Settled in 1999, the class action lawsuit alleged the government discriminated against Black farmers in its allocation of loans and assistance for 15 years between 1981 and 1996. The Florida Department of Health rule more than doubled the licensure costs for those Black farmers increasing costs from around $60,000 to $146,000.
Instagram of the Week
The Week in Appointments
Monroe County Board of County Commissioners — The Governor appointed James Scholl. Scholl is the former City Manager for Key West and was previously Senior Government Director of the Naval Air Station Key West Tactical Aircrew Combat Training System range office. The Navy veteran received his bachelor’s degree in zoology from Miami University (Ohio) and his master’s degree in national security and strategic studies from Navy War College.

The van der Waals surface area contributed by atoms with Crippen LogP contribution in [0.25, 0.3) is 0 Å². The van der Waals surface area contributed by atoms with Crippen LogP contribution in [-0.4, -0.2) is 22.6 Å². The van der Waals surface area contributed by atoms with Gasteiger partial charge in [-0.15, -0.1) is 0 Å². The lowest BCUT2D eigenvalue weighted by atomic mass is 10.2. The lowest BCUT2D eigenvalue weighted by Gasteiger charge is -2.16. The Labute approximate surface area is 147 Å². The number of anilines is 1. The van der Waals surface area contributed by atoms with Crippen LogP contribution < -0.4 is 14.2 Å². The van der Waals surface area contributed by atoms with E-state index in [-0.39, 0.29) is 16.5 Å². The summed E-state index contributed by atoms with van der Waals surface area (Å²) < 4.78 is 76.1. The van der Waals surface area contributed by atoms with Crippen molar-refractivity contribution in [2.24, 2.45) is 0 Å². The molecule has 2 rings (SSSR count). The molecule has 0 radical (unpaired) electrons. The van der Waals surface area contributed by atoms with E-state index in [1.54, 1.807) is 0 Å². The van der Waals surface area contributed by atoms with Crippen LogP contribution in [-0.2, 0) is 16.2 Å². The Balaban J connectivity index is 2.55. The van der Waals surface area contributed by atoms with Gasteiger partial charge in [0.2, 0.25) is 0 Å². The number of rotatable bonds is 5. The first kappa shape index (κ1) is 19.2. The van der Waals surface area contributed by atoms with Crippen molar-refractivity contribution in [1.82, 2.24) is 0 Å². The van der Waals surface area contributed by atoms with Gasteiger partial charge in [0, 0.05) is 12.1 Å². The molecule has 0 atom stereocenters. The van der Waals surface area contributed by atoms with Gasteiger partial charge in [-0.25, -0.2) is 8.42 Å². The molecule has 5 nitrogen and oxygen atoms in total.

Broward County School Board — DeSantis on Friday appointed Daniel Foganholi to the School Board. Foganholi, of Coral Springs, is currently a Design Consultant for Arhaus. He currently works with the American Brazilian Coalition, is an active member of his church, Habitat for Humanity, and Feeding America. He earned certificates in marketing and business management from Florida Atlantic University.
Board of Podiatric Medicine — DeSantis appointed Dr. Marc Klein to the board. Klein, of Boca Raton, is a practicing podiatrist at Florida Foot Specialists. He has been practicing podiatric medicine since 1981. Klein earned his bachelor’s degree from Lafayette College and his Doctor of Podiatric Medicine from Illinois College.